Sjaak van Schie, of Maasdijk, in the southwest of the Netherlands grows hydrangeas that vary in size from minis to large plants, with a large flower ball of at least 30 cm diameter, from soft pastel colours to hard tints. In his office the visitor cards highlight how over the last few years the nursery has become more focused on the production of rooted and unrooted cuttings from this wide range of plants.

Sjaak van Schie began growing dianthus in 1980 in Honselersdijk, Westland. At a certain moment he had 5 ha in the Netherlands and a nursery in Portugal producing these flowers. When the dianthus market changed due to strong competition from overseas he looked for an alternative product. He decided to choose something that couldn’t be so easily transported by air – to reduce the competition – and came upon the hydrangea.

Ten year plan

He took it seriously from the start and made a ten-year plan to achieve his goal via his own propagation from cuttings. Towards the end he started to breed as well. “When I realised that I hadn’t started with the right partner with respect to breeding, doors opened at other breeding companies. I was able to observe what they were doing and saw opportunities. Conversely they saw that as a propagation company I produced many cuttings. Through me they had a good sales channel and could receive a lot of royalties.”
Today the grower supplies a wide range, from unrooted cuttings to flowering plants. Van Schie annually receives virus-free laboratory plants which he cultivates into mother plants.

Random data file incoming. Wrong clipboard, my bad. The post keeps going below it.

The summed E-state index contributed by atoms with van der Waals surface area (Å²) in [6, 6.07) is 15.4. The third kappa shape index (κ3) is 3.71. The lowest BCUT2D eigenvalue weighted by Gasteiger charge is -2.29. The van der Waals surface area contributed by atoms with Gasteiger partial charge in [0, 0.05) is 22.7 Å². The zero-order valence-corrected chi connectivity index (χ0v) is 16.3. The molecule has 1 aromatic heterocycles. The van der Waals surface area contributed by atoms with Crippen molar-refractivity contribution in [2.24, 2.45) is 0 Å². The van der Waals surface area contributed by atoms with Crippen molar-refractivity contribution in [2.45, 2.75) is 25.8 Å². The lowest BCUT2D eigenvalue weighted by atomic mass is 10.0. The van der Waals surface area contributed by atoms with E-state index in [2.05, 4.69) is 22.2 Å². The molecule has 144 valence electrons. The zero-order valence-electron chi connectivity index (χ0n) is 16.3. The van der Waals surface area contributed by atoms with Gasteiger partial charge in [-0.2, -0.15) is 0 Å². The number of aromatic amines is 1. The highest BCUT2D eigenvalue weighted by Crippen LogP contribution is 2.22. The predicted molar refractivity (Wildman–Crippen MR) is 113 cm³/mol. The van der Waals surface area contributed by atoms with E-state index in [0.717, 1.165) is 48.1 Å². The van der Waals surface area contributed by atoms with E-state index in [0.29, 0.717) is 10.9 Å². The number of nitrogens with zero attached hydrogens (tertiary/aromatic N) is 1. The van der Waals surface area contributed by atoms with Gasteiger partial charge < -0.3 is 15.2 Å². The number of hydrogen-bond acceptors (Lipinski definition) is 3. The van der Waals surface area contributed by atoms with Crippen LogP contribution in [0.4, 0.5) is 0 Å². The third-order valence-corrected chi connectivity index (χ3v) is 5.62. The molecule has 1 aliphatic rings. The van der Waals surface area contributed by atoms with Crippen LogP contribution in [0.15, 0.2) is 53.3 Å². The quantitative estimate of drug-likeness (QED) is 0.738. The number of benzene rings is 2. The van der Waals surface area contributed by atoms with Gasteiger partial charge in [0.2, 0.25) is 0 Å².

Domestic and abroad

Today his facilities in the Netherlands comprise a 12 ha greenhouse and 24 ha for containers outdoors. In addition, in St. Isidro de Pegões, Portugal, he has a 24 ha field for containers and a 6 ha greenhouse. Within this, 1.5 ha is assigned to mother plants, 2 ha for rooting and 2.5 ha for the pot plants Dipladenia and waxflowers that he grows to spread his risk. In Uganda is another nursery of 1.5 ha for mother plants from which only unrooted cuttings are produced.
“We root about 40 per cent of the cuttings ourselves. We sell the unrooted cuttings to other nurseries. Of the rooted cuttings 30 per cent are sold and the rest are grown on to the end product.” In Portugal this specialised nursery has stopped producing hydrangeas as an end product. “We were competing with our own end customers. They said they would only buy half finished plants if we stopped. In the Netherlands we only cultivate the new products through to end products. This is just 10 per cent of the amount of end product we used to sell.”


Ultimately he only wants to cultivate his newest and most special ‘Hy-pe varieties through to the end product. The name is a combination of Hy-drangea and the Portuguese origin of the plants. ‘Pe’ means ‘at the foot of’ and indicates the production site in Portugal. This line includes the products ‘Avantgarde’ and ‘Double Dutch’.
“I visit, together with my sales team, all the breeders in Europa. I can choose the best types and for a part I receive the exclusive sales rights. Firstly we try out the new varieties in small volumes to prevent them being swallowed into the mass. As soon as the top segment picks up on them the rest follows, says Van Schie from experience.
Characteristics that the grower looks for are nice flower colour, double colours, special leaf, good vase life, reduced stress susceptibility and a strong plant. The plants are aimed at the garden and houseplant market and it doesn’t matter in which country. “It is a popular plant that does well everywhere.”

Tight schedule